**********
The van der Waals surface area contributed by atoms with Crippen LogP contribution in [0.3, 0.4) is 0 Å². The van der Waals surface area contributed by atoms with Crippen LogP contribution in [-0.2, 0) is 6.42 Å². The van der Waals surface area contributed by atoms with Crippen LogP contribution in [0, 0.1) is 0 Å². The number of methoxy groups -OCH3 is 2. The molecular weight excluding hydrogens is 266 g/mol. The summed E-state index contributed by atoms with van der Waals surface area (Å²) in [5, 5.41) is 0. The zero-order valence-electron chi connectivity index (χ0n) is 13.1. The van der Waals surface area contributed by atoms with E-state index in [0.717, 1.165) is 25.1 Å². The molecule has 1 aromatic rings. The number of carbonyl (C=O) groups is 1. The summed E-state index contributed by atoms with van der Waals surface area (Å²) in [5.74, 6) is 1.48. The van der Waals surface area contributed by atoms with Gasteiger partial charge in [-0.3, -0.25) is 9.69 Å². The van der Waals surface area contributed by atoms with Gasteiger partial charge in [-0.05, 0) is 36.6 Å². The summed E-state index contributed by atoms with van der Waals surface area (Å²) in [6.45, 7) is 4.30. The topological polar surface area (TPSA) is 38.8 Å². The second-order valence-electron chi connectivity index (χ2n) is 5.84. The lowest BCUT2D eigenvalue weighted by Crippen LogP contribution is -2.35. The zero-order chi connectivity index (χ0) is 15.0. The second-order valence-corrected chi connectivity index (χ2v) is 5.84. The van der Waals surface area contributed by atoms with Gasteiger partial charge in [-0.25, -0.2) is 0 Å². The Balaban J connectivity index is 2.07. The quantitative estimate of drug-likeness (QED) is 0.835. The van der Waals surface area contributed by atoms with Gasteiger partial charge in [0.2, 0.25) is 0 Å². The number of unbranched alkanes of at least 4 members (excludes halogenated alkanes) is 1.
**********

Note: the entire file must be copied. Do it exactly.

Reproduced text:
The van der Waals surface area contributed by atoms with Crippen LogP contribution in [0.3, 0.4) is 0 Å². The van der Waals surface area contributed by atoms with Crippen LogP contribution in [-0.2, 0) is 6.42 Å². The van der Waals surface area contributed by atoms with Crippen LogP contribution in [0, 0.1) is 0 Å². The number of methoxy groups -OCH3 is 2. The molecular weight excluding hydrogens is 266 g/mol. The summed E-state index contributed by atoms with van der Waals surface area (Å²) in [5, 5.41) is 0. The zero-order valence-electron chi connectivity index (χ0n) is 13.1. The van der Waals surface area contributed by atoms with E-state index in [0.717, 1.165) is 25.1 Å². The molecule has 1 aromatic rings. The number of carbonyl (C=O) groups is 1. The summed E-state index contributed by atoms with van der Waals surface area (Å²) in [5.74, 6) is 1.48. The van der Waals surface area contributed by atoms with Gasteiger partial charge in [-0.3, -0.25) is 9.69 Å². The van der Waals surface area contributed by atoms with Gasteiger partial charge in [-0.05, 0) is 36.6 Å². The summed E-state index contributed by atoms with van der Waals surface area (Å²) in [6.45, 7) is 4.30. The topological polar surface area (TPSA) is 38.8 Å². The second-order valence-electron chi connectivity index (χ2n) is 5.84. The lowest BCUT2D eigenvalue weighted by Crippen LogP contribution is -2.35. The zero-order chi connectivity index (χ0) is 15.0. The second-order valence-corrected chi connectivity index (χ2v) is 5.84. The van der Waals surface area contributed by atoms with Gasteiger partial charge in [-0.25, -0.2) is 0 Å². The Balaban J connectivity index is 2.07. The quantitative estimate of drug-likeness (QED) is 0.835. The van der Waals surface area contributed by atoms with Gasteiger partial charge in [0.2, 0.25) is 0 Å². The number of unbranched alkanes of at least 4 members (excludes halogenated alkanes) is 1.